When the holiday season begins, I get a little bit sad.
Because holidays are family times, and our family, even when we all get together, is no longer complete. There's a hole, and it's present every day, but it's never quite as noticeable as it is when we are drawing names for our gift exchange, or planning who will be cooking what on Thanksgiving, or hanging ornaments on the tree.
When I get sad, and my heart misses my sister, I usually find comfort in the Word.
Confession: It hasn't been working lately. I'm in a Bible study group that is going through the book of Luke (my favorite gospel) and recently we've been reading a lot about the miracles Jesus performed while He was on earth.
I love reading about His mighty power displayed in people's lives.
Until we get to a story of Him raising someone from the dead.
A lump fills my throat.
My heart races.
My jaw clenches in an attempt to keep it from shaking.
There's something inside me that has a hard time reading those stories.
Because, when my sister died, we prayed that God would raise her from the dead. And I believe that He can still do that miracle, and I had faith that He could do it for her...but He didn't.
And so, even though it's not rational, whenever I read about Lazarus, or Jairus' daughter, or the widow of Nain's son...I get sick to my stomach, because I am trying so hard not to ask Him,
"Why couldn't you do that miracle for ME?"
It's impossible to understand. It's too unimaginable to accept. The God of the universe, the ultimate Creator, the All Powerful I Am...chose not to heal my sister of her brain hemorrhage, even though thousands of people were praying for Him to do that very thing. And He chose not to raise my sister from the dead. Even though I know He could have. Even though I asked Him to.
He had great compassion on the widow of Nain, and he raised her son from the dead. (Luke 7:11-15) He told Jairus not to fear, to just believe, and He raised the little girl up again. (Luke 8:40-56) He told Mary and Martha "Your brother will rise again." And then...Lazarus rose. (John 11)
Did He not feel great compassion for my family? Was our grief not great enough? Were we not afraid enough to move His healing power? Were we not good enough friends of His to warrant a death-defying miracle?
These are the hard questions, the ones I don't verbalize because they're ugly, and because I know, logically, what the answer is.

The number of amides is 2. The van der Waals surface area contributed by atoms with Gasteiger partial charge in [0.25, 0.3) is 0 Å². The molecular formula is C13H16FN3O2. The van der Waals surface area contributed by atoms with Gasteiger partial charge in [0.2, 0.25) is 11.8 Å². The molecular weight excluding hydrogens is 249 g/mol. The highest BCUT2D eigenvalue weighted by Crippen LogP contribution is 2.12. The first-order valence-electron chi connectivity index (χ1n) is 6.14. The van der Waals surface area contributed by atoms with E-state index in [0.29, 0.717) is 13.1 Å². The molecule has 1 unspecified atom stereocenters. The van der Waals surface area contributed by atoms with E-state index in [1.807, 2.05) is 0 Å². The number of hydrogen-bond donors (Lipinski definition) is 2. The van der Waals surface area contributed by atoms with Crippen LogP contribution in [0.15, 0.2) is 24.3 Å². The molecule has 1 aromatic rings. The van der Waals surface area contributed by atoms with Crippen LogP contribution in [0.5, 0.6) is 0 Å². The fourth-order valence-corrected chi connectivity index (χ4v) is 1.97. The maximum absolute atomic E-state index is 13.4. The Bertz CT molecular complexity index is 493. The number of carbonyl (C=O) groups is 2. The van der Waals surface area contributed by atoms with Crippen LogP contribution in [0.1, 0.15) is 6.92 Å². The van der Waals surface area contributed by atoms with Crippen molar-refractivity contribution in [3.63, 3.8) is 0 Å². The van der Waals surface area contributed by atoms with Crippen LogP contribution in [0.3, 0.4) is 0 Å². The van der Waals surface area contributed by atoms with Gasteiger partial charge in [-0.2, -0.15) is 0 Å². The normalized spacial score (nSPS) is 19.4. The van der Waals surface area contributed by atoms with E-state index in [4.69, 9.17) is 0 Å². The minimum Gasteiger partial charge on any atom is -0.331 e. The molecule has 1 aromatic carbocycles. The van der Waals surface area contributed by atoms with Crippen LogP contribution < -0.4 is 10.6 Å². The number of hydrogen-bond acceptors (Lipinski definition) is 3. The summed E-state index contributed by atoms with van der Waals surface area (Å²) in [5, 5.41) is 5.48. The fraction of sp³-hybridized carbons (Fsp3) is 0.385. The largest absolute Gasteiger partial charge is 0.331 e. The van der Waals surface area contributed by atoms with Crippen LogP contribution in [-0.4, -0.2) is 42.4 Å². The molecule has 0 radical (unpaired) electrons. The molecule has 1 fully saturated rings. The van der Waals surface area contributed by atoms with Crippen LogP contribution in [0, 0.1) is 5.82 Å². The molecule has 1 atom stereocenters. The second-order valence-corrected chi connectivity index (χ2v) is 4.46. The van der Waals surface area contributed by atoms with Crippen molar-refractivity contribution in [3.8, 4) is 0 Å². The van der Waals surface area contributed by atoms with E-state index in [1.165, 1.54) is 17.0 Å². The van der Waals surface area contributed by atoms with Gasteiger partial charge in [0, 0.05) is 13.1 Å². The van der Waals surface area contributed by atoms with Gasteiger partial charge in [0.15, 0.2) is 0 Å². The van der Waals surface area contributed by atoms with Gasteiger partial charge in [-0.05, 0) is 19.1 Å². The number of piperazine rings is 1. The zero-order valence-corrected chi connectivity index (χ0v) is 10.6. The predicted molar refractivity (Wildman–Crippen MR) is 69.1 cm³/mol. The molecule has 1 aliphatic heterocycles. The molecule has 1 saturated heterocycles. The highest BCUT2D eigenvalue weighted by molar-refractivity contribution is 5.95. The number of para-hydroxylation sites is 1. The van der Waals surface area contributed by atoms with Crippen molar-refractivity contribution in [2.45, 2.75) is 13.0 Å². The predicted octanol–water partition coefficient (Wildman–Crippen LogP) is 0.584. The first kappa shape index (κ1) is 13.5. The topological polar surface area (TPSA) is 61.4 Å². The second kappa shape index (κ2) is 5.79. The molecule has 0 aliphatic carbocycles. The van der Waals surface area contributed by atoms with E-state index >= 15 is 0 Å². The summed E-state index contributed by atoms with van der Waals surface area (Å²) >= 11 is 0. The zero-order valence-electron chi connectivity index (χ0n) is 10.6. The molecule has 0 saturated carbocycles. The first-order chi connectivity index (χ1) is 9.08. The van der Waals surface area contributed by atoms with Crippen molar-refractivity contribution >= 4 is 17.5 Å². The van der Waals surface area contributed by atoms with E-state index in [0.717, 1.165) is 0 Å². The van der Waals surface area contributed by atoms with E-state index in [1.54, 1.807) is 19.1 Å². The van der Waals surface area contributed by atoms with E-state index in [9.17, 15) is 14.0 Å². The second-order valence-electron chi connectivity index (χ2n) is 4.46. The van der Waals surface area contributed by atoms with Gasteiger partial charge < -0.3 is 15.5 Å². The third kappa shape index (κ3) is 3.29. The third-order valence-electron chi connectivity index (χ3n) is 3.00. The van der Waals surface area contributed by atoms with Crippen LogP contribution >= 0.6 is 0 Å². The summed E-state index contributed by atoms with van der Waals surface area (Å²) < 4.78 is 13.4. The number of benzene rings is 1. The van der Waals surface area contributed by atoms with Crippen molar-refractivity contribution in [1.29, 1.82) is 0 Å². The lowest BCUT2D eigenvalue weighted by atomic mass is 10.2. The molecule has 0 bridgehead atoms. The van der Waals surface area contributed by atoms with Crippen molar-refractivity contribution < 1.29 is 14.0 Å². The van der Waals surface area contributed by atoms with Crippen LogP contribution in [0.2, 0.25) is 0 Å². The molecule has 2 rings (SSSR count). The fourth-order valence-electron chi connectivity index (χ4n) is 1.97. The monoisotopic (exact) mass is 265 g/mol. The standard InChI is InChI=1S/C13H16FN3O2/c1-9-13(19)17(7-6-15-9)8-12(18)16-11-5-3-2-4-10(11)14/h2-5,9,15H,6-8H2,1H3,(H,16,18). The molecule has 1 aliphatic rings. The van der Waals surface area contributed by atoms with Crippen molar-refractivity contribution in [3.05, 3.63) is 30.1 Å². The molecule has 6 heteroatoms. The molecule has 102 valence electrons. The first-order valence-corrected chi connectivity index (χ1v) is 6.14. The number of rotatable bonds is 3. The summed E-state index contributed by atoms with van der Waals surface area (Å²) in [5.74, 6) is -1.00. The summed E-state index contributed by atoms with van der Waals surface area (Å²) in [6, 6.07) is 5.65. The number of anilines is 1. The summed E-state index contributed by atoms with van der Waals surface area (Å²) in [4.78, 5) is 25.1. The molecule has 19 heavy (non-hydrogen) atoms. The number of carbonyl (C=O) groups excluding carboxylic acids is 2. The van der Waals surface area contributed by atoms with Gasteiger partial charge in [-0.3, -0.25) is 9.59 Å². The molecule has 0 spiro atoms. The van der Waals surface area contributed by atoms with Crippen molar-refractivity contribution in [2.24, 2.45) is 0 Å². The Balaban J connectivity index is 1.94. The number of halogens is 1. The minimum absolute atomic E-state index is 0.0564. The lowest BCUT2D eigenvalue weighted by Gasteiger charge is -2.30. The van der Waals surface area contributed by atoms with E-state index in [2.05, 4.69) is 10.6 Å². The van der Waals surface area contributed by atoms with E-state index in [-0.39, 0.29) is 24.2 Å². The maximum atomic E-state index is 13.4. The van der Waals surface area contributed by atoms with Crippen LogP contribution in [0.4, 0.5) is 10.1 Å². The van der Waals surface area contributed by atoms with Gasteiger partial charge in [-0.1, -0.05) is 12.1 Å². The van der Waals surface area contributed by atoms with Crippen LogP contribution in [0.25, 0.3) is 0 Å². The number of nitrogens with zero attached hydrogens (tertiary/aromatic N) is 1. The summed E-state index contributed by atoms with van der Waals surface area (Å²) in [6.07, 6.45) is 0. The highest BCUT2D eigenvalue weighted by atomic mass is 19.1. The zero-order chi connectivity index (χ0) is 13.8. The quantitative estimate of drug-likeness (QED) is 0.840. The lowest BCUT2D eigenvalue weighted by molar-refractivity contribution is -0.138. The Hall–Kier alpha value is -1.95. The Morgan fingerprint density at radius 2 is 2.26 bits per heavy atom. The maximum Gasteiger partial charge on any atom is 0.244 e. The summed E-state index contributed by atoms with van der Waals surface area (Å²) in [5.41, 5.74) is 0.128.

But, oh, how hard it is to swallow that I didn't get my miracle.
Today, something happened.
A reminder. A whisper from my Savior.
I met a wonderful woman today, a friend of a friend who is in the middle of reading my book. And even though she hasn't finished it yet, she told me that it is ministering to her heart, and rejuvenating her faith, and she is so inspired.
A lump filled my throat.
My heart raced.
My jaw clenched to stop it from shaking.
I wrote the book to tell the story of my sister's life, and to spread the story of His work in the life of anyone willing to walk His path for them.
If she hadn't died, I never would have written the book.
And if I hadn't written the book, people wouldn't have been able to read her story, and be inspired by her courage and love and passion.
And their lives being changed by one simple girl's story...that's a miracle.
And a sweet wonderful woman being moved to tears as she tells me that she can't wait to meet Joy in heaven...that's a miracle.
And the real miracle, the one that I can't stop crying over today, the one that He keeps whispering to me...she isn't really dead at all.
I GOT my miracle.
And I got so many more miracles that I never even asked for.
And people's lives are changed...because she died...because she lived for Him.
"Jesus said, "I am the resurrection and the life. Anyone who believes in Me will live, even after dying. Everyone who lives in Me and believes in Me will never die. Do you believe this...?" John 11:25-26